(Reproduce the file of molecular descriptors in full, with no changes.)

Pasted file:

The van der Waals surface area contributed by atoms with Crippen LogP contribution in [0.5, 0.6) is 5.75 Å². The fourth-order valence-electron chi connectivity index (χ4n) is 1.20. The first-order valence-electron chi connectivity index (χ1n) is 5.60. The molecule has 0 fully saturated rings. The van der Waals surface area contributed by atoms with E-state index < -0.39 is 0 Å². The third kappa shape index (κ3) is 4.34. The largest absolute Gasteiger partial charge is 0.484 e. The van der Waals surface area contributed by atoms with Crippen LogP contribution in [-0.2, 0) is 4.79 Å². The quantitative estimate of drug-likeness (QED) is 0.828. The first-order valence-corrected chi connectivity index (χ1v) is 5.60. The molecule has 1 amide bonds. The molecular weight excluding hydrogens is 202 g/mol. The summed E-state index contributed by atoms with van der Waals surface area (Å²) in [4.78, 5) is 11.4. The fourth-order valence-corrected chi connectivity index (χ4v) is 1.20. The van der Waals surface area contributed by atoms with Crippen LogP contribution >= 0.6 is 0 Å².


The van der Waals surface area contributed by atoms with Crippen LogP contribution in [0.5, 0.6) is 5.75 Å². The fourth-order valence-electron chi connectivity index (χ4n) is 1.20. The first-order valence-electron chi connectivity index (χ1n) is 5.60. The molecule has 0 fully saturated rings. The van der Waals surface area contributed by atoms with E-state index < -0.39 is 0 Å². The third kappa shape index (κ3) is 4.34. The largest absolute Gasteiger partial charge is 0.484 e. The van der Waals surface area contributed by atoms with Crippen LogP contribution in [-0.2, 0) is 4.79 Å². The quantitative estimate of drug-likeness (QED) is 0.828. The first-order valence-corrected chi connectivity index (χ1v) is 5.60. The molecule has 1 amide bonds. The molecular weight excluding hydrogens is 202 g/mol. The summed E-state index contributed by atoms with van der Waals surface area (Å²) in [4.78, 5) is 11.4. The fourth-order valence-corrected chi connectivity index (χ4v) is 1.20. The van der Waals surface area contributed by atoms with Crippen LogP contribution >= 0.6 is 0 Å².